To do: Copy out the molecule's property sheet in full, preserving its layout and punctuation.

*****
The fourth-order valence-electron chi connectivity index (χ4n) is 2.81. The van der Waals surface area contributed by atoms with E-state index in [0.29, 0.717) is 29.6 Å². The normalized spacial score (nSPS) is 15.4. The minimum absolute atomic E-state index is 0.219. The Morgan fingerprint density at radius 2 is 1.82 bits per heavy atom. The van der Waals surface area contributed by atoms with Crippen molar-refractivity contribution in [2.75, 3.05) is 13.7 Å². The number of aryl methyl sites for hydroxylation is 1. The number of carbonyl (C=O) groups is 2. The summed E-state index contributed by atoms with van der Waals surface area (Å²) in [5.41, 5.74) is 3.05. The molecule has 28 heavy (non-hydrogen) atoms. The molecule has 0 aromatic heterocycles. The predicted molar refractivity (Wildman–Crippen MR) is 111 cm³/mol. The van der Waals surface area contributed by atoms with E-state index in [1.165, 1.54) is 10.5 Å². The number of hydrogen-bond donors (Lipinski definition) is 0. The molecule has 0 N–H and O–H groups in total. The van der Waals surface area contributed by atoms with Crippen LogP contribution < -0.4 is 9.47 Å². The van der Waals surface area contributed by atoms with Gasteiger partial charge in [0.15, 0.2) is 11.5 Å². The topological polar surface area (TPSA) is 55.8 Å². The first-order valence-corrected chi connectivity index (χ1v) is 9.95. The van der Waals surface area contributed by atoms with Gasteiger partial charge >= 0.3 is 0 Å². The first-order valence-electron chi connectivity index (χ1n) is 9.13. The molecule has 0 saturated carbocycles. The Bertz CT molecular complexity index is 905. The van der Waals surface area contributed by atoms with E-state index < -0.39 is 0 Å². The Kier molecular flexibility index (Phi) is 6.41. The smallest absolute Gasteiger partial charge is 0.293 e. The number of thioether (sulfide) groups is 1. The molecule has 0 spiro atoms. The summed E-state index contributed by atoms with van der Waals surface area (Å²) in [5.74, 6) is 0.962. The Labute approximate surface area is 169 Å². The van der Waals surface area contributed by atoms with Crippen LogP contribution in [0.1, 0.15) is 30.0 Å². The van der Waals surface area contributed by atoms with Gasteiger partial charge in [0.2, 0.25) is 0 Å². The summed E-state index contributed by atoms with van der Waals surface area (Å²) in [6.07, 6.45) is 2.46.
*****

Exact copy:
The fourth-order valence-electron chi connectivity index (χ4n) is 2.81. The van der Waals surface area contributed by atoms with E-state index in [0.29, 0.717) is 29.6 Å². The normalized spacial score (nSPS) is 15.4. The minimum absolute atomic E-state index is 0.219. The Morgan fingerprint density at radius 2 is 1.82 bits per heavy atom. The van der Waals surface area contributed by atoms with Crippen molar-refractivity contribution in [2.75, 3.05) is 13.7 Å². The number of aryl methyl sites for hydroxylation is 1. The number of carbonyl (C=O) groups is 2. The summed E-state index contributed by atoms with van der Waals surface area (Å²) in [5.41, 5.74) is 3.05. The molecule has 28 heavy (non-hydrogen) atoms. The molecule has 0 aromatic heterocycles. The predicted molar refractivity (Wildman–Crippen MR) is 111 cm³/mol. The van der Waals surface area contributed by atoms with E-state index in [1.165, 1.54) is 10.5 Å². The number of hydrogen-bond donors (Lipinski definition) is 0. The molecule has 0 N–H and O–H groups in total. The van der Waals surface area contributed by atoms with Crippen LogP contribution < -0.4 is 9.47 Å². The van der Waals surface area contributed by atoms with Gasteiger partial charge in [0.15, 0.2) is 11.5 Å². The topological polar surface area (TPSA) is 55.8 Å². The first-order valence-corrected chi connectivity index (χ1v) is 9.95. The van der Waals surface area contributed by atoms with Gasteiger partial charge >= 0.3 is 0 Å². The first-order valence-electron chi connectivity index (χ1n) is 9.13. The molecule has 0 saturated carbocycles. The Bertz CT molecular complexity index is 905. The van der Waals surface area contributed by atoms with E-state index < -0.39 is 0 Å². The Kier molecular flexibility index (Phi) is 6.41. The smallest absolute Gasteiger partial charge is 0.293 e. The number of thioether (sulfide) groups is 1. The molecule has 0 spiro atoms. The summed E-state index contributed by atoms with van der Waals surface area (Å²) in [5.74, 6) is 0.962. The Labute approximate surface area is 169 Å². The van der Waals surface area contributed by atoms with Crippen LogP contribution in [0.1, 0.15) is 30.0 Å². The van der Waals surface area contributed by atoms with Gasteiger partial charge in [0.2, 0.25) is 0 Å². The summed E-state index contributed by atoms with van der Waals surface area (Å²) in [6.07, 6.45) is 2.46.